While most work in public heath does not require a clinical or advanced degree, “it depends on which sector or which discipline of public health you are going to be working in,” Perez added. “So if you are heavily working in areas like scientific discovery, then, yes, you would need a doctoral degree in the biomedical sciences.”
Jobs in the field can range from working for federal assistance nutrition programs such as Women, Infants and Children to nonprofits such as Feeding America, the American Cancer Society and company wellness programs.
“I LOVE the fact that it is such a versatile and interdisciplinary field,” Perez said. “There’s no singular thing that defines what a public health professional does.
James Son, an online student from Honolulu who is slated to graduate from GCU in October with his Master of Public Health degree, received his undergraduate degree in exercise science from Northern Arizona University but decided to switch gears.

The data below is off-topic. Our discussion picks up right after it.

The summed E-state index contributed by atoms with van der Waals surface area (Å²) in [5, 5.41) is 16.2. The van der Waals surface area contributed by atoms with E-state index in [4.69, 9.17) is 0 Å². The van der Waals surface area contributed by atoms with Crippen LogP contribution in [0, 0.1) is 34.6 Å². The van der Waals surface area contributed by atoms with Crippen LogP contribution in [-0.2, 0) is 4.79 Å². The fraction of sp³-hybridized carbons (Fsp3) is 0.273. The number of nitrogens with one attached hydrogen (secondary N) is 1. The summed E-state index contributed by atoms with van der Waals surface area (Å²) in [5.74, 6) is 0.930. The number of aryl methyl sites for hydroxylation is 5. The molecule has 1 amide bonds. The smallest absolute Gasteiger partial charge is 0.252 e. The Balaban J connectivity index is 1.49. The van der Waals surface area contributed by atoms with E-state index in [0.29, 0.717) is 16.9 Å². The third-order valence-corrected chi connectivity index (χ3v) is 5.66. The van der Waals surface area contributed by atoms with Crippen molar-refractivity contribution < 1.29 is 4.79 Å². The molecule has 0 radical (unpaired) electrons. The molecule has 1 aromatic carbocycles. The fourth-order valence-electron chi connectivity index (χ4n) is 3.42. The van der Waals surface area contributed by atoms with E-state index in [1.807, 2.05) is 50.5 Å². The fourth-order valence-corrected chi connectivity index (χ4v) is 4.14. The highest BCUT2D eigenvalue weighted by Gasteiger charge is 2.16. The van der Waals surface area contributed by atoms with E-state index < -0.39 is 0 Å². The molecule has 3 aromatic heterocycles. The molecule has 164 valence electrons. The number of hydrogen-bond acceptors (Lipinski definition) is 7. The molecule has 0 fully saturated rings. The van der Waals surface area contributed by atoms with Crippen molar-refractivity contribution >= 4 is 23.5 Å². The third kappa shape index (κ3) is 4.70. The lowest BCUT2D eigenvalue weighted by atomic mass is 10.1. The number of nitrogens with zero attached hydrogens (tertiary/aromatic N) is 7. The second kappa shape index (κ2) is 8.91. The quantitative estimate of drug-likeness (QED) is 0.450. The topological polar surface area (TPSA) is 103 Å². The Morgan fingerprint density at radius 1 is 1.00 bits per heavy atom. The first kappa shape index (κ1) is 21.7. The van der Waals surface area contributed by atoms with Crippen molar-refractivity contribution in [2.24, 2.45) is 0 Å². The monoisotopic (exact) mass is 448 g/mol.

He liked that he didn’t need a clinical background to impact his community.
“As a former smoker for 10 years, I have a personal interest in tobacco and vape prevention,” he said. After graduating, he hopes to not just educate youth about the harmful effects of vaping and smoking, but effect policy to curb youth use and exposure.
While the pandemic affected his studies – he had to complete his practicum online – it did afford him one positive: His practicum preceptor recommended he apply to a COVID-19 contact tracing training program sponsored by the Hawaii State Department of Health, and he was accepted.
Another positive that has come out of the current health crisis: “As a result of the COVID-19 pandemic, there is an increased awareness of public health,” Henderson said. “The general public knows what public health is, what public health professionals do and why public health is needed.”
With that increased awareness, she said the field will “absolutely grow” and knows GCU will be at the forefront of that growth by educating the next generation of public health professionals.
“As a result of the pandemic, more individuals, communities and organizations will be asking, ‘How can we improve? How can we do better? How can we be better prepared?’” Henderson said.
“Public health professionals will have the answer.”
GCU senior writer Lana Sweeten-Shults can be reached at [email protected] or at 602-639-7901.
Also in the series:
GCU Today: GCU pledges its allegiance with teachers
GCU Today: CSET programs earn prestigious accreditation
GCU Today: GCU faculty research published in JIR